under the influence and guidance (we may suppose) of their friend
Marlowe.

She is grown more fairer far since I came hither;
Her voice more silver every word than other,
Her wit more fluent. What a strange discourse
Unfolded she of David and his Scots!
_Even thus_, quoth she, _he spake_ - and then spake broad,
With epithets and accents of the Scot;
But somewhat better than the Scot could speak:
_And thus_, quoth she - and answered then herself;
For who could speak like her? but she herself
Breathes from the wall an angel's note from heaven
Of sweet defiance to her barbarous foes.
When she would talk of peace, methinks her tongue
Commanded war to prison; {246} when of war,
It wakened Caesar from his Roman grave
To hear war beautified by her discourse.
Wisdom is foolishness, but in her tongue;
Beauty a slander, but in her fair face;
There is no summer but in her cheerful looks,
Nor frosty winter but in her disdain.
I cannot blame the Scots that did besiege her,
For she is all the treasure of our land;
But call them cowards that they ran away,
Having so rich and fair a cause to stay.

But if for a moment we may fancy that here and there we have caught such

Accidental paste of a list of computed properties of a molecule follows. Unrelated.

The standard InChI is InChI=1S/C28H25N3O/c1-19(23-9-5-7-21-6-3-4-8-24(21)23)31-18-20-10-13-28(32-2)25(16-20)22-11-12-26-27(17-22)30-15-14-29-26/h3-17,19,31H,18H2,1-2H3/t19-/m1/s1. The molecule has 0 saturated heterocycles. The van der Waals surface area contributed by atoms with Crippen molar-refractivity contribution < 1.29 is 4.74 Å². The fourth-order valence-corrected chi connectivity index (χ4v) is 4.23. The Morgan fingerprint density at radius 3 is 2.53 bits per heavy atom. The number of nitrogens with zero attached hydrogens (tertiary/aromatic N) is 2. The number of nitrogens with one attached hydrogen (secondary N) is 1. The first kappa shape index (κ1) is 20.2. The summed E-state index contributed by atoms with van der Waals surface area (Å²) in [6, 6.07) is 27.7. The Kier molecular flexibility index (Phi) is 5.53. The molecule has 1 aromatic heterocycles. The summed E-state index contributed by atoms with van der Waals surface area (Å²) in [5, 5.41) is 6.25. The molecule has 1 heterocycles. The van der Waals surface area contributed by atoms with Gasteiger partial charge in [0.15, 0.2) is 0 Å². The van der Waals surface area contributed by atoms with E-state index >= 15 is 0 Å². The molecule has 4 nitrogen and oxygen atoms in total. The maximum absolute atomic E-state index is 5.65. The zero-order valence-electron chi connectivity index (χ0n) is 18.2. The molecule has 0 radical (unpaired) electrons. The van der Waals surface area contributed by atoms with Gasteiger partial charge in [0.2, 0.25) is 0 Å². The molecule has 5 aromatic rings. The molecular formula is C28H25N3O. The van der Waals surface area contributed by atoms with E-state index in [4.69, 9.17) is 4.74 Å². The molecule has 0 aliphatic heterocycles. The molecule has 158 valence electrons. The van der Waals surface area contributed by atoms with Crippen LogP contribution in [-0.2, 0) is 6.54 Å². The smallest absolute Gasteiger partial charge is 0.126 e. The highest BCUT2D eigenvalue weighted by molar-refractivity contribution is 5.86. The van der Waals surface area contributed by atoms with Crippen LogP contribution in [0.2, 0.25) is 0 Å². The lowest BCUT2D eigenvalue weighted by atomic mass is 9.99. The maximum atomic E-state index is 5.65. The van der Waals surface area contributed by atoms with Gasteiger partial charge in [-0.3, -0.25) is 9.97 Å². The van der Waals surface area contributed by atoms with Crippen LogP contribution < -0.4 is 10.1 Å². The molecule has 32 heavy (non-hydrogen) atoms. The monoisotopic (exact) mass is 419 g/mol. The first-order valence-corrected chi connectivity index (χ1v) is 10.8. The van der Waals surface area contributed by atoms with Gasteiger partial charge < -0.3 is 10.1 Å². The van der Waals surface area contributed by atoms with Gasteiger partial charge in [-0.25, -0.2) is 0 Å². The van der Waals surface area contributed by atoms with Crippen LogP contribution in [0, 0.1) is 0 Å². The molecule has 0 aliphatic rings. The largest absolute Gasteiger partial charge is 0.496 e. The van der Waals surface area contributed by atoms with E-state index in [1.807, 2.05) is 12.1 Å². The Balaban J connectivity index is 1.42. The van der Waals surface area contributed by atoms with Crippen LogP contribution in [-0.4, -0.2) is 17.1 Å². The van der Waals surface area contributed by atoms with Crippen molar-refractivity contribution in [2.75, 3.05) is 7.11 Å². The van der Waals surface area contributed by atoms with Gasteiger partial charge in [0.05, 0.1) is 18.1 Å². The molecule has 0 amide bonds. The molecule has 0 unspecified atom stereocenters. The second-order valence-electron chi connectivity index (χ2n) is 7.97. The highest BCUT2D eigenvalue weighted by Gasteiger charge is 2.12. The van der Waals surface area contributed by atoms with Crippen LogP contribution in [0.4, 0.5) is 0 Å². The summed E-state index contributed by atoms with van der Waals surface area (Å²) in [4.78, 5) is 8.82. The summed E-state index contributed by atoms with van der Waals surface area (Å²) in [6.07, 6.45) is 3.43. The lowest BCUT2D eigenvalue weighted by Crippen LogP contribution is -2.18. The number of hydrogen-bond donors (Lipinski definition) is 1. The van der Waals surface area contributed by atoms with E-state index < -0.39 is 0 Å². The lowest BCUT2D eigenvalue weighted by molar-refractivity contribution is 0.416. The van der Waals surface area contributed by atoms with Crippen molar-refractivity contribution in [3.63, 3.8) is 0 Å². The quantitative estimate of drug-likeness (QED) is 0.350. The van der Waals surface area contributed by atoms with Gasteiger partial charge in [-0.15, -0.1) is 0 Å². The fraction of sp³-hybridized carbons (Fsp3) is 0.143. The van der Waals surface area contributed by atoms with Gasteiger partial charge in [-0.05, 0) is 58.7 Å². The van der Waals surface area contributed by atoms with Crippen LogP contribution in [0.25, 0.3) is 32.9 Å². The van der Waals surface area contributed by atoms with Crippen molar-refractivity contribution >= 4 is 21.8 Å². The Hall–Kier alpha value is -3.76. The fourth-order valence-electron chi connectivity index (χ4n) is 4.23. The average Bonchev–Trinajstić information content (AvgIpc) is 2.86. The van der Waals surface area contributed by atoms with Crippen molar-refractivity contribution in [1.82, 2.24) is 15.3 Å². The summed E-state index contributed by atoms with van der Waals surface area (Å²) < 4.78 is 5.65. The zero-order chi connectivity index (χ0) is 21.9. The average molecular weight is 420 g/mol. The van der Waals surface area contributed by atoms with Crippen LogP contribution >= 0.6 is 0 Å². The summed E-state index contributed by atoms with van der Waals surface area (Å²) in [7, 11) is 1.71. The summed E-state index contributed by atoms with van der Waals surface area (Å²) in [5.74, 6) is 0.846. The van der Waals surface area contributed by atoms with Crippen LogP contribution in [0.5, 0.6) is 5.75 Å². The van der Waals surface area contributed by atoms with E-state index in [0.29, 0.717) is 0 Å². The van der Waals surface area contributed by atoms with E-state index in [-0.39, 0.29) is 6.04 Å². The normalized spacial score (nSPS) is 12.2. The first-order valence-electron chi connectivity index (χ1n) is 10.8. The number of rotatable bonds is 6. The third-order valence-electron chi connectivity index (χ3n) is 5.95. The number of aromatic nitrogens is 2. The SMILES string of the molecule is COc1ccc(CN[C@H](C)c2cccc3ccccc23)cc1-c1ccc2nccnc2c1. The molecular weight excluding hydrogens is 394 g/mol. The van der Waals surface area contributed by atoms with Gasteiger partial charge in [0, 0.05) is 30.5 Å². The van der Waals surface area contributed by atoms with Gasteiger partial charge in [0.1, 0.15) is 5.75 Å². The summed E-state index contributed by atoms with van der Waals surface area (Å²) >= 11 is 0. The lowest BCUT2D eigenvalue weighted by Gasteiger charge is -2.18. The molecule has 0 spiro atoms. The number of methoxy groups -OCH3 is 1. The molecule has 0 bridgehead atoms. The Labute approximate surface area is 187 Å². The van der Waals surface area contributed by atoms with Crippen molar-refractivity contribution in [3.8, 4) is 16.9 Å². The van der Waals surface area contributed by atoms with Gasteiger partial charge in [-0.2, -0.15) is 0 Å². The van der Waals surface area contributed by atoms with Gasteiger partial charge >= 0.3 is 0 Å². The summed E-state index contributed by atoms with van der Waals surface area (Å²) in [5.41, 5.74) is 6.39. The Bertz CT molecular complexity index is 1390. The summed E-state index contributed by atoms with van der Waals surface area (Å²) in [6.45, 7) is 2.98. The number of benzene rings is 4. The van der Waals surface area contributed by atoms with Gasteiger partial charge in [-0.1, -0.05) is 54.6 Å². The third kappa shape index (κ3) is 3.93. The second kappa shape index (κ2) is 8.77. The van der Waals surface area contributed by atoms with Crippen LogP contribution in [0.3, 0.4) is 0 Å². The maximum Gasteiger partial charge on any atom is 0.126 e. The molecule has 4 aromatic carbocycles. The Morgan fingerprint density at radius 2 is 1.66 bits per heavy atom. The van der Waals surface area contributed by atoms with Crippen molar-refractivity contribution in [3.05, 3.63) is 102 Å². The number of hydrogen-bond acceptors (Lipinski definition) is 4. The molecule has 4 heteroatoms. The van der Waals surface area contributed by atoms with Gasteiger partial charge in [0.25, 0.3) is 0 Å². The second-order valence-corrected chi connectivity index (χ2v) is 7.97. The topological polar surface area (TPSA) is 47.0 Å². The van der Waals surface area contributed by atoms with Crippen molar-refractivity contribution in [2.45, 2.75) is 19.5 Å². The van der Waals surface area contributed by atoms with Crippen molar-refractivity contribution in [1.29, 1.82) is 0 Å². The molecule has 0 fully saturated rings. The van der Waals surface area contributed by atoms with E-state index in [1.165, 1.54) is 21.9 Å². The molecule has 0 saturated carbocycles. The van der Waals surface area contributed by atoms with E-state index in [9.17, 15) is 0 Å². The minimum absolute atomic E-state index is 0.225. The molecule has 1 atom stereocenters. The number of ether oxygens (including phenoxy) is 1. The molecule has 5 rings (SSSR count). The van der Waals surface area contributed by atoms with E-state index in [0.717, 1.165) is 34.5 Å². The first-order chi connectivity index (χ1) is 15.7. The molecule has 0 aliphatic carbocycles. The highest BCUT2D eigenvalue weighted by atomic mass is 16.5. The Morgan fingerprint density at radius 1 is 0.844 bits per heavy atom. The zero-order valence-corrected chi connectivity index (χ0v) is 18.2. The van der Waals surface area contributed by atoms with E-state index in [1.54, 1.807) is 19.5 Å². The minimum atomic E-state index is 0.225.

an echo of Marlowe as may have fallen from the lips of Shakespeare in his
salad days, in his period of poetic pupilage, we have but a very little
way to go forward before we come upon indisputable proof that the pupil
was one of feebler hand and fainter voice than Shakespeare. Let us take
the passage on poetry, beginning -

Now, Lodowick, invocate {247} some golden Muse
To bring thee hither an enchanted pen;

and so forth. No scholar in English poetry but will recognise at once
the flat and futile imitation of Marlowe; not of his great general style
alone, but of one special and transcendant passage which can never be too
often quoted.

If all the pens that ever poets held
Had fed the feeling of their masters' thoughts,
And every sweetness that inspired their hearts,
Their minds, and muses on admired themes;
If all the heavenly quintessence they still
From their immortal flowers of poesy,
Wherein, as in a mirror, we perceive
The highest reaches of a human wit;
If these had made one poem's period,
And all combined in beauty's worthiness,
Yet should there hover in their restless heads
One thought, one grace, one wonder, at the least,
Which into words no virtue can digest. {248}

Infinite as is the distance between the long roll of these mighty lines
and the thin tinkle of their feeble imitator's, yet we cannot choose but
catch the ineffectual note of a would-be echo in the speech of the King
to his parasite -

For so much moving hath a poet's pen, etc., etc.

It is really not worth while to transcribe the poor meagre versicles at
length: but a glance at the text will show how much fitter was their
author to continue the tradition of Peele than to emulate the innovations
of Marlowe. In the speeches that follow there is much pretty verbiage
after the general manner of Elizabethan sonnetteers, touched here and